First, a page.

First person to be presented Twice with the Nobel Prize in Physics was in 1972 (first time was in 1956)
John Bardeen of Champaign, IL, USA, a physicist, received a Nobel Prize in Physics on December 10th 1956, and shared it with two co-winners, Dr. William Shockley and Dr. William Houser Bralton, (for their work on semiconductors and the discrepancy of the transistor effect). John Bardeen won again in 1972 the Nobel Prize in Physics, and shared this one too with Leon N. Cooper and John Robert Schrieffer (for their explanation of superconductivity leading to more efficient transmission of electrical power).
- John Bardeen: Biographical
He attended the University High School in Madison for several years, and graduated from Madison Central High School in 1923. This was followed by a course in electrical engineering at the University of Wisconsin, where he took extra work in mathematics and physics.
- John Bardeen: Facts
1956 Prize: Amplifying electric signals proved decisive for telephony and radio. First, electron tubes were used for this. To develop smaller and more effective amplifiers, however, it was hoped that semiconductors could be used – materials with properties between those of electrical conductors and insulators.
- John Bardeen: Nobel Lecture (via the Wayback Machine) – PDF
Our present understanding of superconductivity has arisen from a close interplay of theory and experiment. It would have been very difficult to have arrived at the theory by purely deductive reasoning from the basic equations of quantum mechanics.
- John Bardeen: Banquet Speech
Mr. Prime Minister, Ladies, and Gentlemen. Science is a field which grows continuously with ever expanding frontiers. Further, it is truly international in scope. Any particular advance has been preceded by the contributions of those from many lands who have set firm foundations for further developments.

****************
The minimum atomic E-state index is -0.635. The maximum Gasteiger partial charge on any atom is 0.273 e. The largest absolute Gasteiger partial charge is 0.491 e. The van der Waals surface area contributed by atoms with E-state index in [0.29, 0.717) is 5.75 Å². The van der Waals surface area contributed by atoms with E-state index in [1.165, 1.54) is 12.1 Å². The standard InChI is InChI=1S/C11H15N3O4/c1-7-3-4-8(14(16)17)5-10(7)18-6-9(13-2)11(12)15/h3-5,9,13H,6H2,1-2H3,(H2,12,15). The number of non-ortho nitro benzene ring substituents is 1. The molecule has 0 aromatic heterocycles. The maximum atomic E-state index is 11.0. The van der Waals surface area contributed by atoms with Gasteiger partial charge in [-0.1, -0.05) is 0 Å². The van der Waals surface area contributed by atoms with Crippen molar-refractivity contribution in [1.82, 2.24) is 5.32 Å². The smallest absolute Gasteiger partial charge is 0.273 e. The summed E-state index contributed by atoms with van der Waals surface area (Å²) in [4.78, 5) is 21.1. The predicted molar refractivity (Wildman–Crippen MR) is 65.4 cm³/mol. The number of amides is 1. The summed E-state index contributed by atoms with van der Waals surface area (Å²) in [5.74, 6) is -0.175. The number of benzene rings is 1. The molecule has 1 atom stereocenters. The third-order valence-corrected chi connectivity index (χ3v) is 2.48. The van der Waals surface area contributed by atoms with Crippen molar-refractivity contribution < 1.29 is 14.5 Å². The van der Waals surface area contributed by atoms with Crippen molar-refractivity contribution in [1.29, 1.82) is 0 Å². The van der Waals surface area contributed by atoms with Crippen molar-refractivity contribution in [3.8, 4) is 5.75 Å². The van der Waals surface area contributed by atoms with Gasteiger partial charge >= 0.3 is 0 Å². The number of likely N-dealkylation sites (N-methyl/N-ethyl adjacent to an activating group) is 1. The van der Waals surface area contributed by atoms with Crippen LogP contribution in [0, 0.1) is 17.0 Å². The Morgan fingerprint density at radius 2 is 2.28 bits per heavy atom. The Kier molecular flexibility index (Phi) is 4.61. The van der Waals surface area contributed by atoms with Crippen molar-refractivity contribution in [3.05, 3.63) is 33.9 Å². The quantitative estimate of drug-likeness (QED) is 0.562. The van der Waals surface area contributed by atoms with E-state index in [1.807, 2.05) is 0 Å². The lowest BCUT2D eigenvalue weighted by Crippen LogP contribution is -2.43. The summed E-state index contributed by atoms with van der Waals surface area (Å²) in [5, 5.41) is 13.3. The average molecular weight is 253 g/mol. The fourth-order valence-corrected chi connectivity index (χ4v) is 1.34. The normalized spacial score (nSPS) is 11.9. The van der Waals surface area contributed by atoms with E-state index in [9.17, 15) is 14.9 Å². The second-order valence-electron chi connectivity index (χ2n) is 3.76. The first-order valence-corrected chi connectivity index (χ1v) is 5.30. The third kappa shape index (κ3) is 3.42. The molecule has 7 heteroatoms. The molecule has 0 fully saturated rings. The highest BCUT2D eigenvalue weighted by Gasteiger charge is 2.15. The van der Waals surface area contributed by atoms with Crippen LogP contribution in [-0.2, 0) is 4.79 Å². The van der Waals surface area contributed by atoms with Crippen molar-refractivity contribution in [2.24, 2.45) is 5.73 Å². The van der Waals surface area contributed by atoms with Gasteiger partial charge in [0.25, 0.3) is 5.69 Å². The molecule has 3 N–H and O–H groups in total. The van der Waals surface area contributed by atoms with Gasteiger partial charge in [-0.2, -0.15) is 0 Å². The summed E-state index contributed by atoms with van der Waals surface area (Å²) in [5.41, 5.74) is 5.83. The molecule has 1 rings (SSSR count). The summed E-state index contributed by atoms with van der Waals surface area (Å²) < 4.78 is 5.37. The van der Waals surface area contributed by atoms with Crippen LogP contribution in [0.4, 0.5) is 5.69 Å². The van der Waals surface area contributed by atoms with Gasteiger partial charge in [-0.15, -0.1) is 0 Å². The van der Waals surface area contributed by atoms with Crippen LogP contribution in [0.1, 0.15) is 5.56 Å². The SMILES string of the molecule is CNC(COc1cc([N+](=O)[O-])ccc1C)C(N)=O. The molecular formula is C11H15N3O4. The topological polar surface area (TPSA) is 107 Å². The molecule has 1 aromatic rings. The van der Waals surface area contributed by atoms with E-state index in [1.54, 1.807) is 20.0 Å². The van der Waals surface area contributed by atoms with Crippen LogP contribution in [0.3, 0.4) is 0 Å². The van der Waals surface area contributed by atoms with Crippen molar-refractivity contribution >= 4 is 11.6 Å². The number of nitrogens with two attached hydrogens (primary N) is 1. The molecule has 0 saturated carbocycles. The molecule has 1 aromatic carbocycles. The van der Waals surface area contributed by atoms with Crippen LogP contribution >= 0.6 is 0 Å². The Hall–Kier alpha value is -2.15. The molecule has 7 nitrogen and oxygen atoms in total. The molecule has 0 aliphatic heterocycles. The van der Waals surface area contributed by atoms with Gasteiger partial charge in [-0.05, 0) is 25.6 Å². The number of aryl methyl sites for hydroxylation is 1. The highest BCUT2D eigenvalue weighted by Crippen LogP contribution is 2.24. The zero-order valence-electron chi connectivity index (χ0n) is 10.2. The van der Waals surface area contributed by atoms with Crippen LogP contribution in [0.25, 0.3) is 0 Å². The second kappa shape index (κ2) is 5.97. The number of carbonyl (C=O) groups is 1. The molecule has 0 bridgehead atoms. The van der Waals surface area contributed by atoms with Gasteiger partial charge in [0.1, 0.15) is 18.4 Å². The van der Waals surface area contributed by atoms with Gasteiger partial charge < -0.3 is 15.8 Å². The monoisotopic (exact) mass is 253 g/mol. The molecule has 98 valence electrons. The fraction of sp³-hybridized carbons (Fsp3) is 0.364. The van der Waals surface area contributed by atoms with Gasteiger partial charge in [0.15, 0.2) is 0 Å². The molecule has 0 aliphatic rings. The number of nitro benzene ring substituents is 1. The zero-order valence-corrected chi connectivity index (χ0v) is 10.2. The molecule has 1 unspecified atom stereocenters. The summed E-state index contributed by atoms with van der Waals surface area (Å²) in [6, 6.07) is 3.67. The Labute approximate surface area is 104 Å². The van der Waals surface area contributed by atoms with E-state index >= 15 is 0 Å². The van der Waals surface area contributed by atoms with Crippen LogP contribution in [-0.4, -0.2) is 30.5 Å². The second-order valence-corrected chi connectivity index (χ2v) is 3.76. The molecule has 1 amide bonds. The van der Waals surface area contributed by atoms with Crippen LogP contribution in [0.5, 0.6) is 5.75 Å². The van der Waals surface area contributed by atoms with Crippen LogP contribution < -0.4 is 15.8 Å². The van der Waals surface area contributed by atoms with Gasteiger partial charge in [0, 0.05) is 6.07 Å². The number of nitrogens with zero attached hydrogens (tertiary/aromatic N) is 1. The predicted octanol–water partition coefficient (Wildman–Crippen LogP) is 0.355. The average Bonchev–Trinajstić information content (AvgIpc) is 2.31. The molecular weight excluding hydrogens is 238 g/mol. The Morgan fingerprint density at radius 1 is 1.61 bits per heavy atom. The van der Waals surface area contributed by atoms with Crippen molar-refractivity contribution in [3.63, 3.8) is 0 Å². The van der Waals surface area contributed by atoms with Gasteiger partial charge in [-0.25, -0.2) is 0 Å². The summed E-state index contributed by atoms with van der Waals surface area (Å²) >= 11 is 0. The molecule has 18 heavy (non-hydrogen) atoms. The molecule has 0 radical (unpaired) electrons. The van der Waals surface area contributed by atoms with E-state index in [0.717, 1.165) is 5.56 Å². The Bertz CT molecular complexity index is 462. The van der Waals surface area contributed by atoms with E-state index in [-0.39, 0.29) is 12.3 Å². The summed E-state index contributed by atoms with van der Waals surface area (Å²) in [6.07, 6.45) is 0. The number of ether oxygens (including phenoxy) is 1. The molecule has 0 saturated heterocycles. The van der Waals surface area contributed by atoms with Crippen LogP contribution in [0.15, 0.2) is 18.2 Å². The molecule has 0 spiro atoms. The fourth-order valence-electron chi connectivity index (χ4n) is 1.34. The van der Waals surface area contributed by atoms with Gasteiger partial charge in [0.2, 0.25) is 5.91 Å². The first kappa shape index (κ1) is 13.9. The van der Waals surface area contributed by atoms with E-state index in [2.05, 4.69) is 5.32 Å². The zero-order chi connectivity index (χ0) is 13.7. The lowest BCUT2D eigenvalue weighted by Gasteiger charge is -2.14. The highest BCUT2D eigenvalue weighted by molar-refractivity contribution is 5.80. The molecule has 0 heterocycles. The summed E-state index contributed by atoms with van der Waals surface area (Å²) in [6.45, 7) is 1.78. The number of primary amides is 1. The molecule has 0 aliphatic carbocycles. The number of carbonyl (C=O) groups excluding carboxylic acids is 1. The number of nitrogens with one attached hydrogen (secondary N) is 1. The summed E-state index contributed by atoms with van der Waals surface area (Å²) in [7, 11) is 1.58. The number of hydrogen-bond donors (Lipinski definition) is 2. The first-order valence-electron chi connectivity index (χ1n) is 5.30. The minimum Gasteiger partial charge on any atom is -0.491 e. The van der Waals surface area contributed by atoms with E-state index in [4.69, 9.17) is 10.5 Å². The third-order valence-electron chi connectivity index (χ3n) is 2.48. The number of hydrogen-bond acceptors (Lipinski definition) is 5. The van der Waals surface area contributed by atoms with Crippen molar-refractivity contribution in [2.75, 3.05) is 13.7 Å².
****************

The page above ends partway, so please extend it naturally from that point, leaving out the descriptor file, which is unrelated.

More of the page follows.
- John Bardeen: Nobel Prize in Physics 1956
The Nobel Prize in Physics 1956 was awarded jointly to William Bradford Shockley, John Bardeen and Walter Houser Brattain “for their researches on semiconductors and their discovery of the transistor effect”.
- John Bardeen – Wikipedia
John Bardeen (/bɑːrˈdiːn/; May 23, 1908 – January 30, 1991) was an American physicist and electrical engineer, the only person to have won the Nobel Prize in Physics twice: first in 1956 with William Shockley and Walter Brattain for the invention of the transistor; and again in 1972 with Leon N Cooper and John Robert Schrieffer for a fundamental theory of conventional superconductivity known as the BCS theory.
- John Bardeen – Educator, Physicist, Scientist, Inventor – Biography.com
John Bardeen was co-winner of the Nobel Prize for Physics in 1956 for inventing the transistor and in 1972 for the theory of superconductivity.
- John Bardeen facts, information, pictures | Encyclopedia.com articles …
condensed-matter physics, superconductors, superconductivity, many-body theory, transistor.
- John Bardeen | American physicist | Britannica.com
John Bardeen, (born May 23, 1908, Madison, Wis., U.S.—died Jan. 30, 1991, Boston, Mass.), American physicist who was cowinner of the Nobel Prize for Physics in both 1956 and 1972.
- John Bardeen Biography – Childhood, Life Achievements & Timeline
John Bardeen was an American physicist who won the Nobel Prize in Physics twice. This biography of John Bardeen provides detailed information about his childhood, life, achievements, works & timeline.
1972, December 10th 1956
May 23, 1908, Madison, Wisconsin, United States
January 30, 1991, Boston, Massachusetts, United States
James M. Bardeen
University of Wisconsin-Madison, Princeton University